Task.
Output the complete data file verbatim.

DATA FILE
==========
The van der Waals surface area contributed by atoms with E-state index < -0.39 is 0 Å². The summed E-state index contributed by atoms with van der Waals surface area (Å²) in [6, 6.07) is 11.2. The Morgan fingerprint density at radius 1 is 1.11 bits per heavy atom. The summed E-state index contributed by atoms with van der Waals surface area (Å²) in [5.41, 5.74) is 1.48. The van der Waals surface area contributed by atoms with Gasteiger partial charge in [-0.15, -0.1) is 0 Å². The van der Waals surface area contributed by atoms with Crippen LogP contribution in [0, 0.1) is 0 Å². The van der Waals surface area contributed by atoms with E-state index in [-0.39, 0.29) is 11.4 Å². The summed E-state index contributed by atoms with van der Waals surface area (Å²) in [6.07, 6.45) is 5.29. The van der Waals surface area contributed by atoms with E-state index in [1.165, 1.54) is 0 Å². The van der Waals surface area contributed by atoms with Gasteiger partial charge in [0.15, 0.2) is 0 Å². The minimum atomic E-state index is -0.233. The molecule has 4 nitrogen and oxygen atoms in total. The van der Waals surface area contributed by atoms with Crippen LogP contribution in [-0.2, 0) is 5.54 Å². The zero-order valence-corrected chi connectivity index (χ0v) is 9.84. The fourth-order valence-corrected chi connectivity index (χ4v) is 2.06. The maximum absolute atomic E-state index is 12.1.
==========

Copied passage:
The van der Waals surface area contributed by atoms with E-state index < -0.39 is 0 Å². The summed E-state index contributed by atoms with van der Waals surface area (Å²) in [6, 6.07) is 11.2. The Morgan fingerprint density at radius 1 is 1.11 bits per heavy atom. The summed E-state index contributed by atoms with van der Waals surface area (Å²) in [5.41, 5.74) is 1.48. The van der Waals surface area contributed by atoms with Gasteiger partial charge in [-0.15, -0.1) is 0 Å². The van der Waals surface area contributed by atoms with Crippen LogP contribution in [0, 0.1) is 0 Å². The van der Waals surface area contributed by atoms with E-state index in [-0.39, 0.29) is 11.4 Å². The summed E-state index contributed by atoms with van der Waals surface area (Å²) in [6.07, 6.45) is 5.29. The van der Waals surface area contributed by atoms with E-state index in [1.165, 1.54) is 0 Å². The van der Waals surface area contributed by atoms with Gasteiger partial charge in [0.15, 0.2) is 0 Å². The minimum atomic E-state index is -0.233. The molecule has 4 nitrogen and oxygen atoms in total. The van der Waals surface area contributed by atoms with Crippen LogP contribution in [-0.2, 0) is 5.54 Å². The zero-order valence-corrected chi connectivity index (χ0v) is 9.84. The fourth-order valence-corrected chi connectivity index (χ4v) is 2.06. The maximum absolute atomic E-state index is 12.1.